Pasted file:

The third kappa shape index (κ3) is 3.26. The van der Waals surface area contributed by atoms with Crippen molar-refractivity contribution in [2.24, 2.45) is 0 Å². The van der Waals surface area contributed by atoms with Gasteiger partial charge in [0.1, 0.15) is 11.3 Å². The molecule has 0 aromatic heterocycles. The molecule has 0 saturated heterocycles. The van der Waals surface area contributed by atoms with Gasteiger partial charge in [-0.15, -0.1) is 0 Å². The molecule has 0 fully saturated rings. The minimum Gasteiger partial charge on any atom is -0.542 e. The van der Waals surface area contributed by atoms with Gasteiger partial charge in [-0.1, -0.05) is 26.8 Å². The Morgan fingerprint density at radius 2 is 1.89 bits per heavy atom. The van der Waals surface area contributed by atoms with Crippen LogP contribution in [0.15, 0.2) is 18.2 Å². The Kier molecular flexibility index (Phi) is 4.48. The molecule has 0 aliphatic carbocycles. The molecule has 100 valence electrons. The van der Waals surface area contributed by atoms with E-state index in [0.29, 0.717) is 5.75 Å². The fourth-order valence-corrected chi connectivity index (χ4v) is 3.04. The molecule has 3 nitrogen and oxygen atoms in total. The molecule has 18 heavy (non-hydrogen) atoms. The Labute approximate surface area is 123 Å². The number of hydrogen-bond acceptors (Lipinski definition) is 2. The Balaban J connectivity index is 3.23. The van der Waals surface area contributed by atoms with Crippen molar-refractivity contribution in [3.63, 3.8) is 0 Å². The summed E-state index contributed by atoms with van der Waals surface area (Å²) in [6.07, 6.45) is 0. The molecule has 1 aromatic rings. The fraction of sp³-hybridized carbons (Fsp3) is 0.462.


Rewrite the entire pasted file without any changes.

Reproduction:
The third kappa shape index (κ3) is 3.26. The van der Waals surface area contributed by atoms with Crippen molar-refractivity contribution in [2.24, 2.45) is 0 Å². The van der Waals surface area contributed by atoms with Gasteiger partial charge in [0.1, 0.15) is 11.3 Å². The molecule has 0 aromatic heterocycles. The molecule has 0 saturated heterocycles. The van der Waals surface area contributed by atoms with Gasteiger partial charge in [-0.15, -0.1) is 0 Å². The molecule has 0 fully saturated rings. The minimum Gasteiger partial charge on any atom is -0.542 e. The van der Waals surface area contributed by atoms with Gasteiger partial charge in [-0.1, -0.05) is 26.8 Å². The Morgan fingerprint density at radius 2 is 1.89 bits per heavy atom. The van der Waals surface area contributed by atoms with Crippen LogP contribution in [0.15, 0.2) is 18.2 Å². The Kier molecular flexibility index (Phi) is 4.48. The molecule has 0 aliphatic carbocycles. The molecule has 100 valence electrons. The van der Waals surface area contributed by atoms with E-state index in [0.29, 0.717) is 5.75 Å². The fourth-order valence-corrected chi connectivity index (χ4v) is 3.04. The molecule has 3 nitrogen and oxygen atoms in total. The molecule has 18 heavy (non-hydrogen) atoms. The Labute approximate surface area is 123 Å². The number of hydrogen-bond acceptors (Lipinski definition) is 2. The Balaban J connectivity index is 3.23. The van der Waals surface area contributed by atoms with Crippen molar-refractivity contribution in [3.63, 3.8) is 0 Å². The summed E-state index contributed by atoms with van der Waals surface area (Å²) in [6.07, 6.45) is 0. The molecule has 1 aromatic rings. The fraction of sp³-hybridized carbons (Fsp3) is 0.462.